Niels, Andrea and Kirsten

And again, the “Siamo dalla Nuova Zelanda” worked a treat and the ice was broken.  We weren’t quite sure what the deal was with our three germans, but it turns out that Niels was there on his own and Andrea & Kirsten were a couple and we were all sharing the table together.  A lovely conversation ebbed and flowed.  Of course they were interested to hear about NZ and we were keen to know where they lived and where they liked to visit in Europe.  Niels was from Hamburg and Andrea & Kirsten -Cologne.  Niels was retired. Andrea worked for the Ford Motor Co. and Kirsten as a legal advisor to an insurance company.   Like us, they all loved Planet Dolomiti for the incredible scenery, endless skiing and fantastic food.   Andrea and I had a great laugh comparing our experiences working for US car companies, while Graeme talked to Niels about his recent trip to Greenland.  [ Oh no…he’s googling Greenland as I am typing this!  FFS!]

Outside light snow was falling but the conversation and company was so good we had a lovely long lunch….so long that we were a little concerned that we weren’t going to make it back to Arabba before the last lift.  “Pedal to the Metal” as the snowfall increased into the late afternoon and we did manage to get the last lift back to Arabba.

And always…if you keep your camera handy…there’s always a ski fashion crime to be snapped!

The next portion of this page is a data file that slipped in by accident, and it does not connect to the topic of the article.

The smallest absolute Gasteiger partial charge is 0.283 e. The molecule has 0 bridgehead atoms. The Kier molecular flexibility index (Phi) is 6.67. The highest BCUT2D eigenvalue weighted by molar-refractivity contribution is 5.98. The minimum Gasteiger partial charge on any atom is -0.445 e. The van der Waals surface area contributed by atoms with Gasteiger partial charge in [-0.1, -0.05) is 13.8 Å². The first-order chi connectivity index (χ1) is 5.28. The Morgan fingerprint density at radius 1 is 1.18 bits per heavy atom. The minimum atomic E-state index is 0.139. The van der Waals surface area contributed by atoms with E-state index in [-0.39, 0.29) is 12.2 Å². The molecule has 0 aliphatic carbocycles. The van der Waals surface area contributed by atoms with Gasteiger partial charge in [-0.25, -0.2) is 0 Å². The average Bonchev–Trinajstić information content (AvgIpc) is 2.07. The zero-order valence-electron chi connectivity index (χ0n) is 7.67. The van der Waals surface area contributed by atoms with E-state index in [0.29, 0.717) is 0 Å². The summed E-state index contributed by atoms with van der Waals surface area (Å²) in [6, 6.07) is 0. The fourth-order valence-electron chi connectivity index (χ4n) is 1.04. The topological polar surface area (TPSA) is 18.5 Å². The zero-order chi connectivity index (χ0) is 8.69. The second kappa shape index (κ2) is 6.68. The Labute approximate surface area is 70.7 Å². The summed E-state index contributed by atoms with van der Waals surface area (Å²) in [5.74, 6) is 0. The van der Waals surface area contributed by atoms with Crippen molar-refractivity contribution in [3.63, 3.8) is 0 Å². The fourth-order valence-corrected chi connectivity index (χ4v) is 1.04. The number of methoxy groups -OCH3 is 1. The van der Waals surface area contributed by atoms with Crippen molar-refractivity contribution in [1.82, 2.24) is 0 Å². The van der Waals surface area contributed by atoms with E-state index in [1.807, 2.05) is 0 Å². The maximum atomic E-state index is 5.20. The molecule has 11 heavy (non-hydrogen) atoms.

Ski Fashion Crime!!
Ski Fashion Crime!!

 

Heated seats and Yaks!

Today was a foggy one in Arabba.  Not a touring day on our side of the hill unfortunately. We absolutely need to see where we are going as there are still many “snow-snakes” lurking under the thin snowpack, not to mention a few pesky 50m cliff bands that are best avoided!

It’s hard to imagine, but we still have new lifts and runs to tick off our list even in our own little neighbourhood more than 70 days after getting here.  Today we did a run down to the village of Canazai in the Val di Fassa. There’s some “fine print” on this run to the valley floor that we obviously missed….the run ends a long way short of the gondola going back up the mountain.  This must be a major concern to our Italian friends, who after purchasing a lift ticket…do not walk…under any circumstances…ever!!

What?  We won't walk will we?
What? We won’t walk will we?